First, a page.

Sons of Anarchy Review by John Keegan

Sons of Anarchy 7.01: Black Widower

Sons of Anarchy 7.01: Black Widower

Written By:
Kurt Sutter
Directed By:
Paris Barclay

Over the past six seasons of this show, there has been something of a pattern established for the plot arc. The lead (either Clay or Jax) would hope that they can maintain the "peaceful" status quo at the beginning. Then, it slowly goes completely awry as the season progresses. Lather, rinse, repeat. There have been some really shocking events in the middle of all this chaos, but that's really the spine of many of the seasons of Sons of Anarchy. Tara had begun her slow descent into uselessness last season by turning on Jax in order to protect their kids from his "legacy."

So naturally, the only course left was that Tara had to go. Only, she was murdered on a whim by Gemma, as the two ladies happened to share the same space at the wrong time. Either Tara was going to leave Charming forever, stay in Charming to raise the boys, or die. Show creator Kurt Sutter's usual tactic is to go with the most shocking course of action in lieu of the more logical one so Tara dies at the hands of Gemma and her two-pronged fork.

A show would then proceed to the fallout from such a shocking course of events (though it felt more subdued than other events that have happened on the series), but the narrative shortcuts always seem to rear its ugly head. Example one: Jax spends all of maybe ten days in county prison. He gets out with very little explanation. The one big thing that he does while in prison is to ensure that the white supremacist gang led by Marilyn Manson (the character's name doesn't matter because it's Marilyn Manson without the stage makeup) and that was left behind as the episode progressed.

It's going to come back down the line, just because you don't hire a guest star like Marilyn Manson and use him in one scene at the beginning of the season. The prosecutor's office led by Patterson can't prove that Jax killed Tara and the whole deal for Jax to give himself up to protect Tara is just gone. It doesn't make a lot of sense because the show has acknowledged Jax's long list of crimes before that would justify the possibility of spending a substantial amount of time behind bars. Only the show has proven before that it doesn't work when its leads are in prison so the writers have to put Jax in the open.

It mutes everything that happens once he's free. We're supposed to focus on Jax because he's the hero and everything revolves around him as the President of SAMCRO. By the way, Bobby takes it really well when he is handed the crown by Jax then has to give it up a measly ten days later. Jax gives up the whole notion of brokering a peace between gangs once he's put back at the head of the table. It makes some sense, given that Tara is now dead, and any possibility of their leaving the gang life behind went with that. Sure, there are the kids but Abel and Thomas aren't active characters that have an effect on the larger plot at hand.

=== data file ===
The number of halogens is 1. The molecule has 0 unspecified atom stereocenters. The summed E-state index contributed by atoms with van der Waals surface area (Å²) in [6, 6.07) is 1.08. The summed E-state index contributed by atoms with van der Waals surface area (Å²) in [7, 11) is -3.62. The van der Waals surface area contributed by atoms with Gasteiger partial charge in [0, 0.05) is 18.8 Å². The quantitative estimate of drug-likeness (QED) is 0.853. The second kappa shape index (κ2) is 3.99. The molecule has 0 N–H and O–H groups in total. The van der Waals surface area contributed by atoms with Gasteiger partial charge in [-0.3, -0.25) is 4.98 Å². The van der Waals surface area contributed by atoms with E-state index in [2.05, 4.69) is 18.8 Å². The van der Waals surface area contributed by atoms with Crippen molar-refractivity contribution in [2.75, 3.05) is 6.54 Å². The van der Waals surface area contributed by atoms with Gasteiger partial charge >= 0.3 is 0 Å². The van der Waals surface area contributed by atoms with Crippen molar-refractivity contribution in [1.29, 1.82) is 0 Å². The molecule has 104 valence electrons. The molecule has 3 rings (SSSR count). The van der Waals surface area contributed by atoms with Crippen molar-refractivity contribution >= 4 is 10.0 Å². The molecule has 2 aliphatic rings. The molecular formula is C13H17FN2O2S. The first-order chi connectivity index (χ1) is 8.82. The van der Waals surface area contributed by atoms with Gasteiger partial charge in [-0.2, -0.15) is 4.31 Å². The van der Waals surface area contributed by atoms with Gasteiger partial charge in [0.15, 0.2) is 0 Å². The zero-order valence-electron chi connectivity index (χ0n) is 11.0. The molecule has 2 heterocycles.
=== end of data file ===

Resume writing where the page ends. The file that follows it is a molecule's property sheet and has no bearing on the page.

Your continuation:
They are more like pawns to be manipulated as the plot sees fit, along with representations of the purity Jax once had. It's not much of a surprise to see the wheels turning in Jax's head as he declares that he will do anything to "protect the club." It's all that he has left so it pretty much comes down to draconian measures. When you mix that mentality with the current head space that Gemma has, it's a recipe for disaster.

We see all of this start to play out when Gemma lies to T.O. and SAMCRO about the Chinese gangbanger she befriends at the party. The viewer knows that he didn't kill Tara (or the poor, forgotten Sheriff Roosevelt) and the characters don't so the shock value of Jax's ritualistic torture and murder of the man doesn't really register. The patterns and mindsets of the characters are so established by now that I wasn't surprised that Jax never let the guy explain his side of the story before killing him. It would have been unlikely for Jax to believe him anyway. A lot of death of coming, and with Jax leaving behind his "good" nature, he's going to be at the front of a lot of that. I don't know if Gemma really understands that. Her secret is going to come out eventually, along with Juice's complicity in the Sheriff's murder and cover-up of Tara's murder, so I wouldn't bet on both of them surviving to the end of the series. Of course, after Tara's murder, it's fair to question what Gemma's state of mind is exactly.

For much of the series, it's been a slow and steady decline to instability. Now it seems like she's truly cracked. She's talking to an invisible Tara, which is not a good sign, and her control over Jax is tenuous, as always. She gets off on that whole Lady MacBeth complex and that's what drives her so the season is going to be a long-term waiting game to see when those two personalities will be at odds. She hasn't seemed to learn from her own past history. The weight of her secrets led to both John Teller and Clay to be killed. It might cost her Jax as well.

Our Grade:
The Good:
  • At least it's consistent season to season
The Bad:
  • Too many narrative shortcuts
  • Convenient vs. logical choices are made in the script

John Keegan aka "criticalmyth", is one of the hosts of the "Critical Myth" podcast heard here on VOG Network's radio feed Monday, Wednesday & Friday. You can follow him on twitter at @criticalmyth

Sons of Anarchy by - 9/12/2014 10:50 AM173 views

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